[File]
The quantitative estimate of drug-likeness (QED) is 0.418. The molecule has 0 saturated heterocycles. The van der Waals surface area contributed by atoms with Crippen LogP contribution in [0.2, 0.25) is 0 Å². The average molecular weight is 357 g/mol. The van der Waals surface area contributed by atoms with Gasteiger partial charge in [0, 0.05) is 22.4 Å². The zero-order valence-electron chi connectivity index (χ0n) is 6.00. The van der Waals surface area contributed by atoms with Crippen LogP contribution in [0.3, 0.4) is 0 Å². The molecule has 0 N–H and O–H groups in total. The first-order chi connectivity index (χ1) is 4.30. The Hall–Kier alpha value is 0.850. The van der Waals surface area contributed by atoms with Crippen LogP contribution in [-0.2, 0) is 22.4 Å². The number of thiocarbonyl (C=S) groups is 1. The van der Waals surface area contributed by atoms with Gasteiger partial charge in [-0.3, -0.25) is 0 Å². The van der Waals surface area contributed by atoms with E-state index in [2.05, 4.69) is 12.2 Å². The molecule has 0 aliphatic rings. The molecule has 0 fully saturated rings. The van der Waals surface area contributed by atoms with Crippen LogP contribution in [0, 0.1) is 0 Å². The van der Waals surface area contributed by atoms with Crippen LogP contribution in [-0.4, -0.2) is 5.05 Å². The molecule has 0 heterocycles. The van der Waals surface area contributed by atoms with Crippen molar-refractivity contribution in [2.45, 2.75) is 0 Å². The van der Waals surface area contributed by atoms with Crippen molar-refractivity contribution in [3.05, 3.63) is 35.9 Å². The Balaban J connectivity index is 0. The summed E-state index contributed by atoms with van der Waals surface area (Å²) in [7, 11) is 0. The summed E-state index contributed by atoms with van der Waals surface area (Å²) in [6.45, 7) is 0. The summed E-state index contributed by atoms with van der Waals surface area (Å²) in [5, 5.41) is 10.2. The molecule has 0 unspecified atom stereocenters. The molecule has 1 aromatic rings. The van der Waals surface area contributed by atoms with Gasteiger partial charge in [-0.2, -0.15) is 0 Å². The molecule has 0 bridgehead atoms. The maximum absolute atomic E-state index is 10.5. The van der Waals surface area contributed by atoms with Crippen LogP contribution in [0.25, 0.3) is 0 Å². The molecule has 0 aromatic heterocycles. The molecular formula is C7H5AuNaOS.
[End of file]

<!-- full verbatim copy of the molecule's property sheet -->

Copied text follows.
The quantitative estimate of drug-likeness (QED) is 0.418. The molecule has 0 saturated heterocycles. The van der Waals surface area contributed by atoms with Crippen LogP contribution in [0.2, 0.25) is 0 Å². The average molecular weight is 357 g/mol. The van der Waals surface area contributed by atoms with Gasteiger partial charge in [0, 0.05) is 22.4 Å². The zero-order valence-electron chi connectivity index (χ0n) is 6.00. The van der Waals surface area contributed by atoms with Crippen LogP contribution in [0.3, 0.4) is 0 Å². The molecule has 0 N–H and O–H groups in total. The first-order chi connectivity index (χ1) is 4.30. The Hall–Kier alpha value is 0.850. The van der Waals surface area contributed by atoms with Crippen LogP contribution in [-0.2, 0) is 22.4 Å². The number of thiocarbonyl (C=S) groups is 1. The van der Waals surface area contributed by atoms with Gasteiger partial charge in [-0.3, -0.25) is 0 Å². The van der Waals surface area contributed by atoms with E-state index in [2.05, 4.69) is 12.2 Å². The molecule has 0 aliphatic rings. The molecule has 0 fully saturated rings. The van der Waals surface area contributed by atoms with Crippen LogP contribution in [0, 0.1) is 0 Å². The van der Waals surface area contributed by atoms with Crippen LogP contribution in [-0.4, -0.2) is 5.05 Å². The molecule has 0 heterocycles. The van der Waals surface area contributed by atoms with Crippen molar-refractivity contribution in [2.45, 2.75) is 0 Å². The van der Waals surface area contributed by atoms with Crippen molar-refractivity contribution in [3.05, 3.63) is 35.9 Å². The Balaban J connectivity index is 0. The summed E-state index contributed by atoms with van der Waals surface area (Å²) in [7, 11) is 0. The summed E-state index contributed by atoms with van der Waals surface area (Å²) in [6.45, 7) is 0. The summed E-state index contributed by atoms with van der Waals surface area (Å²) in [5, 5.41) is 10.2. The molecule has 0 unspecified atom stereocenters. The molecule has 1 aromatic rings. The van der Waals surface area contributed by atoms with Gasteiger partial charge in [-0.2, -0.15) is 0 Å². The molecule has 0 bridgehead atoms. The maximum absolute atomic E-state index is 10.5. The van der Waals surface area contributed by atoms with Crippen LogP contribution in [0.25, 0.3) is 0 Å². The molecule has 0 aromatic heterocycles. The molecular formula is C7H5AuNaOS.